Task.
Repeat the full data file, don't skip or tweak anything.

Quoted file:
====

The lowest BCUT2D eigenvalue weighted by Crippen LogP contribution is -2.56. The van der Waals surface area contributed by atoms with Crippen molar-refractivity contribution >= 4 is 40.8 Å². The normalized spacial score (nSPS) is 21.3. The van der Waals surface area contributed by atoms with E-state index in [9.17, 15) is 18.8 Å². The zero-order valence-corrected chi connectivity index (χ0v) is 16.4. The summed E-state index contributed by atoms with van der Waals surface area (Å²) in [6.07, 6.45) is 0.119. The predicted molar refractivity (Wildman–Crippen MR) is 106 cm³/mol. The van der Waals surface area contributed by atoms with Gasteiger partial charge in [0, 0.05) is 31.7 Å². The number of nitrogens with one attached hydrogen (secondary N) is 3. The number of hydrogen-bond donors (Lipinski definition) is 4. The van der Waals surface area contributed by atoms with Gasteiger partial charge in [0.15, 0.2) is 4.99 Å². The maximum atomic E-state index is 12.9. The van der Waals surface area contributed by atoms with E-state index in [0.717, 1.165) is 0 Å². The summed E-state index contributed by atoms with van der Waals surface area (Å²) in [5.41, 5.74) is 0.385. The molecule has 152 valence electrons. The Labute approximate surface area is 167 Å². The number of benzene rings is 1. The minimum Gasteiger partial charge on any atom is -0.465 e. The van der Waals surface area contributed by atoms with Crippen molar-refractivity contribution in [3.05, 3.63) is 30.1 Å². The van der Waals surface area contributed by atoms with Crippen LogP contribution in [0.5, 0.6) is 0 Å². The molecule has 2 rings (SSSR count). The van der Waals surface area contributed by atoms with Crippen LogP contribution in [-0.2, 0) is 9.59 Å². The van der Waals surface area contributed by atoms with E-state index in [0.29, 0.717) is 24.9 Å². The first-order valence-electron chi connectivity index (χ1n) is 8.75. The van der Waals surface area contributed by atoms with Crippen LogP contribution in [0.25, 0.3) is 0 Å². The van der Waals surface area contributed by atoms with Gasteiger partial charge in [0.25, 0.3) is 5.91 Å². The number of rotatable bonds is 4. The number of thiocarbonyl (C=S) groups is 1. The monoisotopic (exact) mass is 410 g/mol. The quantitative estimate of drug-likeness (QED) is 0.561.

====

The lowest BCUT2D eigenvalue weighted by Crippen LogP contribution is -2.56. The van der Waals surface area contributed by atoms with Crippen molar-refractivity contribution >= 4 is 40.8 Å². The normalized spacial score (nSPS) is 21.3. The van der Waals surface area contributed by atoms with E-state index in [9.17, 15) is 18.8 Å². The zero-order valence-corrected chi connectivity index (χ0v) is 16.4. The summed E-state index contributed by atoms with van der Waals surface area (Å²) in [6.07, 6.45) is 0.119. The predicted molar refractivity (Wildman–Crippen MR) is 106 cm³/mol. The van der Waals surface area contributed by atoms with Gasteiger partial charge in [0, 0.05) is 31.7 Å². The number of nitrogens with one attached hydrogen (secondary N) is 3. The number of hydrogen-bond donors (Lipinski definition) is 4. The van der Waals surface area contributed by atoms with Gasteiger partial charge in [0.15, 0.2) is 4.99 Å². The maximum atomic E-state index is 12.9. The van der Waals surface area contributed by atoms with E-state index in [0.717, 1.165) is 0 Å². The summed E-state index contributed by atoms with van der Waals surface area (Å²) in [5.41, 5.74) is 0.385. The molecule has 152 valence electrons. The Labute approximate surface area is 167 Å². The number of benzene rings is 1. The minimum Gasteiger partial charge on any atom is -0.465 e. The van der Waals surface area contributed by atoms with Crippen molar-refractivity contribution in [3.05, 3.63) is 30.1 Å². The van der Waals surface area contributed by atoms with Crippen LogP contribution in [0.5, 0.6) is 0 Å². The molecule has 2 rings (SSSR count). The van der Waals surface area contributed by atoms with Crippen LogP contribution in [-0.2, 0) is 9.59 Å². The van der Waals surface area contributed by atoms with E-state index in [0.29, 0.717) is 24.9 Å². The first-order valence-electron chi connectivity index (χ1n) is 8.75. The van der Waals surface area contributed by atoms with Crippen LogP contribution in [0.25, 0.3) is 0 Å². The van der Waals surface area contributed by atoms with Gasteiger partial charge in [0.25, 0.3) is 5.91 Å². The number of rotatable bonds is 4. The number of thiocarbonyl (C=S) groups is 1. The monoisotopic (exact) mass is 410 g/mol. The quantitative estimate of drug-likeness (QED) is 0.561.